People & Business: Bell tolls for two more PR firms
Friday 04 September 1998
The affable Mr Antcliffe is taking two directors, John Kiely and Michael Oke, to the new subsidiary as well as such weighty clients as Scottish & Newcastle, Stagecoach and Enterprise Oil.
But what on earth does Lord Bell need another financial PR firm for? Piers Pottinger and his troops already perform a sterling service in that field. Is Smithfield evidence of a damaging split with Antcliffe & Co?
"No, absolutely not", declares Mr Antcliffe. "Tim (Lord Bell) has been keen for a while now to develop a second brand."
"WPP has J Walter Thompson as well as Ogilvy & Mather. Tim sees no reason why Chime can't have two brands," says Mr Antcliffe. So there you have it. Keeping up with the Sorrells, you might say.
The new operation will be wholly owned by Chime - no juicy equity stake for Antcliffe & Co. The new offices will take them from Bell Pottinger's location in Red Lion Court off Fleet Street, north east to Cowcross Street in trendy Clerkenwell, just round the corner from Smith New Court's old offices on Farringdon Road, now part of Merrill Lynch.
Mr Antcliffe enthuses: "We're keen to build a more international dimension than here (Chime). We will see some rapid changes in the European equity markets in the next couple of years, and we want to take advantage of that."
All good PR speak. Mark Woolfenden, a manager at rival spin doctors Dewe Rogerson, will also join, and Mr Antcliffe anticipates "one or two others' from other agencies hopping on board.
Speaking of Dewe Rogerson, it cannot be long before the impending bid by Incepta, owners of Citigate, plops through Dewe's letter box. The lucky chaps at Dewe are set to trouser around pounds 25m, markets permitting, of course.
DAVID SAUNDERSON calls to tell me he has just bought a pensions advisory scheme with pounds 300m in funds under management from Minet, the Lloyd's of London broker, along with a team of four Minet executives.
Mr Saunderson founded his own private client boutique, Saunderson House, in 1979, and this latest deal more than doubles his workforce to 15.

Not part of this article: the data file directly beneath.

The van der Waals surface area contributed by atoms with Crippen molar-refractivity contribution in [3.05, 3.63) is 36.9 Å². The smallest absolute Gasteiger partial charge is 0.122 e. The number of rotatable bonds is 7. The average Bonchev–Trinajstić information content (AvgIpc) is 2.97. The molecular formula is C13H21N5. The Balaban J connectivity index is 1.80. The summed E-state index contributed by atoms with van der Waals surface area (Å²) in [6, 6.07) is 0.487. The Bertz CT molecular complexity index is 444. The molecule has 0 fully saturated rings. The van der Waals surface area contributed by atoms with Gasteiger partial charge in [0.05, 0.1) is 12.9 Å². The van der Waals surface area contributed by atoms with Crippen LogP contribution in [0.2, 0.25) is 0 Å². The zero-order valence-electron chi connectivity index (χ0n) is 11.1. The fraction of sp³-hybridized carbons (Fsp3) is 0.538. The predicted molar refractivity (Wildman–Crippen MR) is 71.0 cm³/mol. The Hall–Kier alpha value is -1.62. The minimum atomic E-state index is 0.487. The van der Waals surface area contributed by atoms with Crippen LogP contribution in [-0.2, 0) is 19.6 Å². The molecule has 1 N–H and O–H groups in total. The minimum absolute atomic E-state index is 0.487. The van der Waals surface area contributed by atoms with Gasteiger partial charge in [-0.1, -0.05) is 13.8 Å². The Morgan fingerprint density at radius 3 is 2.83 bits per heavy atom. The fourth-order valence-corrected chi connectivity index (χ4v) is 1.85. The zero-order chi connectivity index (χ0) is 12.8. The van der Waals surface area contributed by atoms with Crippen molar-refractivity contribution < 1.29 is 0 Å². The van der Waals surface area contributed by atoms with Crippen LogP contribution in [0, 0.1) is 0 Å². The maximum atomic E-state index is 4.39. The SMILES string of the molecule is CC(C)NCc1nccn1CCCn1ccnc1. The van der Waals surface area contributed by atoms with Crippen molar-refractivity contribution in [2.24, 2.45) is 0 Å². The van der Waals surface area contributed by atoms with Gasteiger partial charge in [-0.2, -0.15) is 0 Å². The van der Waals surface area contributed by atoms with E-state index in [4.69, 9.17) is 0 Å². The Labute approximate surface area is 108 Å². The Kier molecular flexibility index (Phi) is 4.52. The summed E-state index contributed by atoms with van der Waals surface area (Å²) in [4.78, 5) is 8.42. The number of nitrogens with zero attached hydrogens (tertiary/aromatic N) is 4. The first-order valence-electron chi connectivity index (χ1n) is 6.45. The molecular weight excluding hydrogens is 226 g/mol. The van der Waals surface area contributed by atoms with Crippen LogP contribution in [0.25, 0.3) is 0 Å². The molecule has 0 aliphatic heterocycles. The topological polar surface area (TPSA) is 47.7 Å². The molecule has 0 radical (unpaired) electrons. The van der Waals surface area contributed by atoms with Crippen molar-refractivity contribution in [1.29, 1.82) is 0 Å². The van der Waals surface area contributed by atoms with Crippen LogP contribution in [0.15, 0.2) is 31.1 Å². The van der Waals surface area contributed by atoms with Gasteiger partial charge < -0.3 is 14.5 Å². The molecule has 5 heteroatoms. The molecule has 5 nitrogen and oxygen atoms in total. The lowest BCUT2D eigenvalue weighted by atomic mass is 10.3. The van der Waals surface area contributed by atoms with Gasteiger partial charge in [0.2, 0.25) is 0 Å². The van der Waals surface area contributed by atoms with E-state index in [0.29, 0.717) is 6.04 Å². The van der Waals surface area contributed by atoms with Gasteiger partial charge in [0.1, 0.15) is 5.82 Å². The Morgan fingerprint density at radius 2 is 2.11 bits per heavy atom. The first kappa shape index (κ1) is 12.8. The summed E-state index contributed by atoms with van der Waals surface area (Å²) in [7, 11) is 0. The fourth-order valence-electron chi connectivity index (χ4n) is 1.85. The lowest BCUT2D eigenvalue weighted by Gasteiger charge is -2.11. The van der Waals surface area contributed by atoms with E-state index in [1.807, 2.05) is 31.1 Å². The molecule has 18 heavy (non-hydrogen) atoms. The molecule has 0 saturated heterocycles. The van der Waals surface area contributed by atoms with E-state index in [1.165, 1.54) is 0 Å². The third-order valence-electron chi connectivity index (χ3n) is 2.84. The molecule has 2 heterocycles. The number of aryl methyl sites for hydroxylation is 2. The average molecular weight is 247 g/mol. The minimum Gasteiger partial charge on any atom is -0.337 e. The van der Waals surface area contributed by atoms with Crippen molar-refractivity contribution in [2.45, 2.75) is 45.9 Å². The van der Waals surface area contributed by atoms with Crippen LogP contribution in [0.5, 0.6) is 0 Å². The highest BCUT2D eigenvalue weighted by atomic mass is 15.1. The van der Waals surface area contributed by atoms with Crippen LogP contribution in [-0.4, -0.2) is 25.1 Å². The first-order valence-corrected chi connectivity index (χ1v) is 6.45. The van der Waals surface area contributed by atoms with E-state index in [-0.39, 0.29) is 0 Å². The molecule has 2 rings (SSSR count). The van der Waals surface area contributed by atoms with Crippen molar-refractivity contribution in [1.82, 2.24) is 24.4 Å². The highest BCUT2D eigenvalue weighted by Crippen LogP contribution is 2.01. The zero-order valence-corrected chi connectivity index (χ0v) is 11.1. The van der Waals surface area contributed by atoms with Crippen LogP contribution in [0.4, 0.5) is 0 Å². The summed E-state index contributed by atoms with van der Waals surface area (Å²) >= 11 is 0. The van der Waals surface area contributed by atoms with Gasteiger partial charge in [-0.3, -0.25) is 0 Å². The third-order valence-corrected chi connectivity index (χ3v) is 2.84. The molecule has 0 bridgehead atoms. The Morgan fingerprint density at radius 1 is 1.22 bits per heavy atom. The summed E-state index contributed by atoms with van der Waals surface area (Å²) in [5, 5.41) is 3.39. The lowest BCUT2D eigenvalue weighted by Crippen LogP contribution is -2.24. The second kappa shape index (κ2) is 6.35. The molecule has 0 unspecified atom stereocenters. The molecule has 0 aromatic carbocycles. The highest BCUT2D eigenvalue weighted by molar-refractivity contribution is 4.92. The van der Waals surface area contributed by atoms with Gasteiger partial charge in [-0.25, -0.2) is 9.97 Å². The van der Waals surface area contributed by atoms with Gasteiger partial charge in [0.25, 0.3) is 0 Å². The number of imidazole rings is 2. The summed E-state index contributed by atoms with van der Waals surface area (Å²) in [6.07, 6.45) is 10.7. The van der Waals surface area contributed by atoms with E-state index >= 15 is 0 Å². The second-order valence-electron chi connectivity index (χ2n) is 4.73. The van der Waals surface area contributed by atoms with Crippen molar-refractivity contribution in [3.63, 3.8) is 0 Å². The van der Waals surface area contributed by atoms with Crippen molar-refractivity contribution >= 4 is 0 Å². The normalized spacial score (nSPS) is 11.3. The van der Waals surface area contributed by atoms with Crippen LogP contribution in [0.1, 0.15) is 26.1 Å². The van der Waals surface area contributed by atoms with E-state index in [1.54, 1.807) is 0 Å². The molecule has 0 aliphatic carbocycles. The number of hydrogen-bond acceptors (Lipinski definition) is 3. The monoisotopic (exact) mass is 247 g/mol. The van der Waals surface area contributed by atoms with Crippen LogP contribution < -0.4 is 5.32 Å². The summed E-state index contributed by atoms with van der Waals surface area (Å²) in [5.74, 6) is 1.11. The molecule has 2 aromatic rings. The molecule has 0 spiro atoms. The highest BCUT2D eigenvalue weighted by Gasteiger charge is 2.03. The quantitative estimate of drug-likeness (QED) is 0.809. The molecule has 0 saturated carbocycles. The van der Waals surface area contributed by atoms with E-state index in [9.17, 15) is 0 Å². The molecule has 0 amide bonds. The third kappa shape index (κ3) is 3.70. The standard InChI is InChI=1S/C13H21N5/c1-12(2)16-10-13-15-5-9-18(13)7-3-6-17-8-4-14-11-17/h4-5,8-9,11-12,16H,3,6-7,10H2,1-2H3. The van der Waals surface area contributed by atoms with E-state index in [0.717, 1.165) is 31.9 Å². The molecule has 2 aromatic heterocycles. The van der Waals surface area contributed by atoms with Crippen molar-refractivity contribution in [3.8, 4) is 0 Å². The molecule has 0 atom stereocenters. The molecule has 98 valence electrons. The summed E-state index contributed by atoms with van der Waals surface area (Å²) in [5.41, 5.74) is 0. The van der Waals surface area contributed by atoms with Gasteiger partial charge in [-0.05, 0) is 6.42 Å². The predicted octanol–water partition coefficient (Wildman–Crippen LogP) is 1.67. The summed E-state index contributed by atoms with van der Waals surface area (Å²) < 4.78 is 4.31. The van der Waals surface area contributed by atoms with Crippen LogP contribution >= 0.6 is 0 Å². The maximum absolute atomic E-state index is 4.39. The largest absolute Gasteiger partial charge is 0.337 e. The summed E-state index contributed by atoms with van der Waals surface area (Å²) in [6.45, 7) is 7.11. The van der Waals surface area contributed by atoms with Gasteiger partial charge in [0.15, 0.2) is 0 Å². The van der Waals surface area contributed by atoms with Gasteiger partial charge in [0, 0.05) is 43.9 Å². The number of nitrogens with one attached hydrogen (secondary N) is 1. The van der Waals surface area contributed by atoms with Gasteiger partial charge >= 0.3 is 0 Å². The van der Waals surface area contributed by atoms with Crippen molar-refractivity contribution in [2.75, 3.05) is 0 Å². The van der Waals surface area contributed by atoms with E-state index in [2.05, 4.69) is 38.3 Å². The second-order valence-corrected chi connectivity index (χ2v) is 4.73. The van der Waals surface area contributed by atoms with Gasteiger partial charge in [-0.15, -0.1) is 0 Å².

Mr Saunderson has bought the Individual Pension Portfolio Advisory Service (IPPAS) from Minet for an undisclosed sum. The service advises City professionals on their pension arrangements.
The four executives joining Saunderson are Donald Birts, previously chairman of Minet Consultancy Services; Ian McNally, formerly a client manager at the same firm; Michael Harrison, who was a divisional director with Minet in Leeds; and Ian Chalmers, who was responsible for investment research at Minet. Mr Chalmers was also formerly a director of BZW UK Equities.
Mr Saunderson, 42, originally trained as a chartered accountant with Price Waterhouse. He is now keen to expand further. But, he is quick to add that he has "no plans to float".
NEXT JANUARY sees the arrival of the euro - as long as the Russian crisis hasn't blown everything off course by then. The British Museum is marking the launch with an exhibition called "Earlier Monetary Unions", which should be of interest to eurosceptics and europhiles alike.
The main point of the show is that this is not the first time a common currency has existed in Europe. The first part traces the history of monetary union from the Roman Empire to the present day, using the museum's vast collection of coins and medals.
The museum says: "Particular attention is paid to the role of Britain in these past endeavours, from the issues of British usurpers of the Roman throne, through the abortive preparations for British participation in the Latin Monetary Union, to the fanciful designs for the British ecu."
This will surely have Lord Tebbit and his ilk foaming at the mouth. He might be cheered up by the many failed attempts at union, which are also illustrated in the show.
The exhibition lasts from 23 September to 10 January 1999 in Room 69a. The gallery is sponsored by Visa International and admission is free.
MEN ARE being encouraged by the Imperial Cancer Research Fund to show their support, literally, in October for Breast Cancer Awareness Month by wearing a bra to work on the outside of their shirt.
The City should be quite a sight.
And for the faint hearted, the fund is asking men to wear something pink "such as a handkerchief in their breast pocket".
Firms that have already signed up to support the Awareness Month include NatWest and Alliance & Leicester. A spokeswoman for the fund assures me, however, that chaps in the aforesaid banks will be sporting hankies rather than bras. What a relief!
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